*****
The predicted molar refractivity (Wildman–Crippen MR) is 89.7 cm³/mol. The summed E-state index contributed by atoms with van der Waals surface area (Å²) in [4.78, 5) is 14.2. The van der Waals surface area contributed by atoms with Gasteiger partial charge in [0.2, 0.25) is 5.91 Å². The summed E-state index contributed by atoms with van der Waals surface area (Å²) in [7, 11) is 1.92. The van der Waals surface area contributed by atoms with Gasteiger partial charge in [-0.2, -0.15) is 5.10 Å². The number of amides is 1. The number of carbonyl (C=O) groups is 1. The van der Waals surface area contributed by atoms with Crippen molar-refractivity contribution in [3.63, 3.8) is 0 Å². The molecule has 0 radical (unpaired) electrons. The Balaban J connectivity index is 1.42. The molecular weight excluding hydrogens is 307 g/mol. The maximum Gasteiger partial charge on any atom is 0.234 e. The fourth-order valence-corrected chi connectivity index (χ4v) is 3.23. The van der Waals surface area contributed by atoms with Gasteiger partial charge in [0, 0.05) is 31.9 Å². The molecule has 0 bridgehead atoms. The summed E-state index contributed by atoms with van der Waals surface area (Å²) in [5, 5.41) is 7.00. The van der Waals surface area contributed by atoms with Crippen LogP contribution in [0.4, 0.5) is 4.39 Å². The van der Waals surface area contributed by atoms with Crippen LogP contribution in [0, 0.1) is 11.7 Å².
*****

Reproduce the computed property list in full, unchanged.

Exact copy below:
The predicted molar refractivity (Wildman–Crippen MR) is 89.7 cm³/mol. The summed E-state index contributed by atoms with van der Waals surface area (Å²) in [4.78, 5) is 14.2. The van der Waals surface area contributed by atoms with Gasteiger partial charge in [0.2, 0.25) is 5.91 Å². The summed E-state index contributed by atoms with van der Waals surface area (Å²) in [7, 11) is 1.92. The van der Waals surface area contributed by atoms with Gasteiger partial charge in [-0.2, -0.15) is 5.10 Å². The number of amides is 1. The number of carbonyl (C=O) groups is 1. The van der Waals surface area contributed by atoms with Crippen molar-refractivity contribution in [3.63, 3.8) is 0 Å². The molecule has 0 radical (unpaired) electrons. The Balaban J connectivity index is 1.42. The molecular weight excluding hydrogens is 307 g/mol. The maximum Gasteiger partial charge on any atom is 0.234 e. The fourth-order valence-corrected chi connectivity index (χ4v) is 3.23. The van der Waals surface area contributed by atoms with Gasteiger partial charge in [0, 0.05) is 31.9 Å². The molecule has 0 bridgehead atoms. The summed E-state index contributed by atoms with van der Waals surface area (Å²) in [5, 5.41) is 7.00. The van der Waals surface area contributed by atoms with Crippen LogP contribution in [0.4, 0.5) is 4.39 Å². The van der Waals surface area contributed by atoms with Crippen LogP contribution in [0, 0.1) is 11.7 Å².